Update: Invokana Kidney Failure Lawsuit Filed in New Jersey
May 1, 2017 – A New Jersey woman who allegedly developed an acute kidney injury that led to end-stage renal disease (kidney failure) less than 2 months after taking Invokana for the first time has filed a products liability lawsuit against Janssen and J&J. Plaintiff Jessica Calongne claims that her injuries were preventable and the result of manufacturers’ failure to adequately test Invokana and warn the public and medical community about its potential health risks.
What’s the Problem?
Invokana was approved in March 2013, and quickly became a widely-prescribed treatment for type 2 diabetes. However, concerns soon emerged about a potential link between the side effects of Invokana and kidney failure, with a large number of adverse events being linked to the medication in its short time on the market.
How Does Invokana Work?
Invokana was the 1st of a new class of type 2 diabetes medications called sodium-glucose-cotransporter-2 (SGLT2) inhibitors. Other drugs in this class include Invokamet (canagliflozin / metformin HCl), Farxiga (dapagliflozin), Jardiance (empagliflozin), Glyxambi (empagliflozin / linagliptin) and Xigduo (dapagliflozin / metformin HCl extended-release).
SGLT2 inhibitors work by affecting normal kidney functions, allowing more sugar to be removed from the body through the urine. As a result, concerns are being raised about why the risk of kidney failure was not anticipated by the manufacturer and warned about before Invokana was even released.
On May 6, 2015, an independent report by the Institute for Safe Medication Practices (ISMP) noted concerns about a potential link between Invokana and kidney damage. The group looked at adverse event reports submitted to the FDA during Invokana’s 1st year on the market, and found nearly 500 incidents associated with the drug. These included injuries which suggested signs of renal toxicity, including:
- Kidney Failure
- Impaired Renal Functions
- Kidney Stones
- Urinary Tract Infections (UTIs)
The ISMP report identified at least 54 cases of acute or unspecified renal failure or impairment associated with Invokana, which likely only represents a small fraction of the total number of kidney problems linked to the drug, as most injuries are never even reported to the FDA.
Just over a week after the ISMP report was released, the U.S. Food & Drug Administration (FDA) issued a warning about diabetic ketoacidosis (DKA) as a potential complication of Invokana. If left untreated, ketoacidosis can lead to kidney failure.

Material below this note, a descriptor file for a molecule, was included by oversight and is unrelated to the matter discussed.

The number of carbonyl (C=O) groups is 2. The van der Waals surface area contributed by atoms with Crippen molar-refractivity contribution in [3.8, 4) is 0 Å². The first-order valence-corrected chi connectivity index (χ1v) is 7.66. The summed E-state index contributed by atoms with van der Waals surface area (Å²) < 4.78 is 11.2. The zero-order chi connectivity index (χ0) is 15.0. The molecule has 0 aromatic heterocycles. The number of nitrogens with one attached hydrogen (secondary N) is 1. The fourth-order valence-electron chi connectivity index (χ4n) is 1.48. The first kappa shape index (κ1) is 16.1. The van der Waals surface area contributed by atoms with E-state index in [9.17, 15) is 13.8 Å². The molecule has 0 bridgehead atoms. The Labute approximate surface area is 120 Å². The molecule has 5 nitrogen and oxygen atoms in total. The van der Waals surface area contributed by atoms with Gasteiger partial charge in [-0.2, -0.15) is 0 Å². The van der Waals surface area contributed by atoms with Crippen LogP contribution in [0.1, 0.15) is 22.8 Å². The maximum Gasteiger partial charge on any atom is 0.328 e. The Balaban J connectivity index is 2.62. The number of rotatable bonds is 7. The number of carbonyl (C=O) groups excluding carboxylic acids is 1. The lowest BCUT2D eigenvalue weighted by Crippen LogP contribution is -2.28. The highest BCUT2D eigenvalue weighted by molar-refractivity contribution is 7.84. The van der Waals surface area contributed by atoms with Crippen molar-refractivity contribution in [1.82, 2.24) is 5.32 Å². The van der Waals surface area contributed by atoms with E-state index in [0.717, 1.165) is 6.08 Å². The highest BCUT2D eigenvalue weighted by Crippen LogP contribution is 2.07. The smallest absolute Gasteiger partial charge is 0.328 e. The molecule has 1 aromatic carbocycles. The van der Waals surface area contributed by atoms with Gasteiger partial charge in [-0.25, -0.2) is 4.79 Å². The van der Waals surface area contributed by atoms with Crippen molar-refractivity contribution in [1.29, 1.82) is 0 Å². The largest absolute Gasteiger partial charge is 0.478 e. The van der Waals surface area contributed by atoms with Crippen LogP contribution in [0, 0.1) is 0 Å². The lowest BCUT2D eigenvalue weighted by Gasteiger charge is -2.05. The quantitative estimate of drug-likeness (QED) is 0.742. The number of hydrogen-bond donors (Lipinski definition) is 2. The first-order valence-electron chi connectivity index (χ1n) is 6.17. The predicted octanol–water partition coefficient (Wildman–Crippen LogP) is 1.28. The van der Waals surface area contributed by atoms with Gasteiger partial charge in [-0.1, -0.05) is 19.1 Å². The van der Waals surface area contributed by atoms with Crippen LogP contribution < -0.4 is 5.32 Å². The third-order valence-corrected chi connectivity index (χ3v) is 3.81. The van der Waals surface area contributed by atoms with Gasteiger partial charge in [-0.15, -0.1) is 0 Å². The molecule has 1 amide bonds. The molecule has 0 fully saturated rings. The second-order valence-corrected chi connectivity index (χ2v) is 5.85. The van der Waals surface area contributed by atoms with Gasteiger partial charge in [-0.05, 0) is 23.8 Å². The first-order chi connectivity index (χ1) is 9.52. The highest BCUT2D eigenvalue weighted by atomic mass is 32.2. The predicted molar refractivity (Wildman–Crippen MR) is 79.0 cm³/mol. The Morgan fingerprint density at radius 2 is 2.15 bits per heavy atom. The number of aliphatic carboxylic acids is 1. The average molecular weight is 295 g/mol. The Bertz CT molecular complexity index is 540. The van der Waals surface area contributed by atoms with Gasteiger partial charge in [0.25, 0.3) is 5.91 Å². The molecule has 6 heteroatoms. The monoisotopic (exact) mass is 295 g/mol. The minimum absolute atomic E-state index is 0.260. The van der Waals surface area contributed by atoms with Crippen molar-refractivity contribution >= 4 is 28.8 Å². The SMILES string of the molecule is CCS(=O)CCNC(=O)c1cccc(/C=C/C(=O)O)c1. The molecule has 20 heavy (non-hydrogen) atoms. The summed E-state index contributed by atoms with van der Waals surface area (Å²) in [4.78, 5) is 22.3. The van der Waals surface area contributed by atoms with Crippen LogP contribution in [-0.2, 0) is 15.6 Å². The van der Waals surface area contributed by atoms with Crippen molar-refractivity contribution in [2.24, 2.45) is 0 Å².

Ketoacidosis does not usually occur in type 2 diabetics, according to the FDA, and the reports were “atypical in that glucose levels were only mildly elevated at less than 200 mg/dL in some reports, while patients with type 1 diabetes who have DKA typically have glucose levels greater than 250 mg/dL.”
Signs of Kidney Failure
Acute kidney failure occurs when the kidneys are no longer able to properly filter waste from the bloodstream. This can cause a dangerous buildup of wastes in the blood, leading to adverse health complications and even death.
Kidney failure symptoms may include:
- Chest Pain
- Decreased Urine Output
- Seizures or Coma
- Shortness of Breath
- Swelling of Legs, Ankles and Feet
Stages of Chronic Kidney Disease (CKD)
- Stage 1 – Kidney damage with normal or high glomerular filtration rate (GFR) of 90 or above
- Stage 2 – Kidney damage with mildly low GFR of 60-89
- Stage 3 – Kidney damage with moderately low GFR of 30-59
- Stage 4 – Kidney damage with severely low GFR of 15-29
- Stage 5 – Kidney failure; GFR below 15
Treating kidney failure typically requires hospitalization. How long a patient stays in the hospital depends on how severe the condition is, and how quickly the kidneys recover. Treatment involves identifying what initially caused the kidney damage. If Invokana is found to be the likely cause, the doctor may recommend switching to a diabetes medication with fewer side effects.
Canadian Invokana Kidney Failure Lawsuit Seeks Class-Action Status, $1B in Damages
March 21, 2016 – An Invokana lawsuit filed in Canada last year is seeking $1 billion in damages from Janssen and class-action status from the Ontario Superior Court of Justice, which is expected to rule on the matter later this year. According to the suit, plaintiff began taking Invokana to treat symptoms of her type 2 diabetes in 2014, and was subsequently diagnosed with kidney failure after learning about the side effect on an American television commercial. Plaintiff claims she would have never considered taking the drug had she been aware of the risks involved.
Tennessee Man Files Suit Alleging Kidney Failure from Invokana
February 9, 2016 – A man from Tennessee who claims he suffered kidney failure after taking Invokana has filed a product liability lawsuit (PDF) against the manufacturers, alleging the companies failed to adequately warn of the potential health risks associated with the drug. Plaintiff Wardell Fleming claims he began taking Invokana in Nov. 2013, and shortly thereafter developed kidney damage and reduced kidney function, ultimately leading to full-blown kidney failure. Fleming also says he is now at an increased risk for heart attack, stroke, diabetic ketoacidosis (DKA) and other serious side effects as a result of his use of the drug.
Do I Have an Invokana Kidney Failure Class Action Lawsuit?
The Class Action Litigation Group at our law firm is an experienced team of trial lawyers that focus on the representation of plaintiffs in Invokana lawsuits. We are handling individual litigation nationwide and currently accepting new kidney failure cases in all 50 states.
Free Confidential Case Evaluation: Again, if you developed kidney failure after taking Invokana, you should contact our law firm immediately. You may be entitled to a settlement by filing a class action suit and our lawyers can help.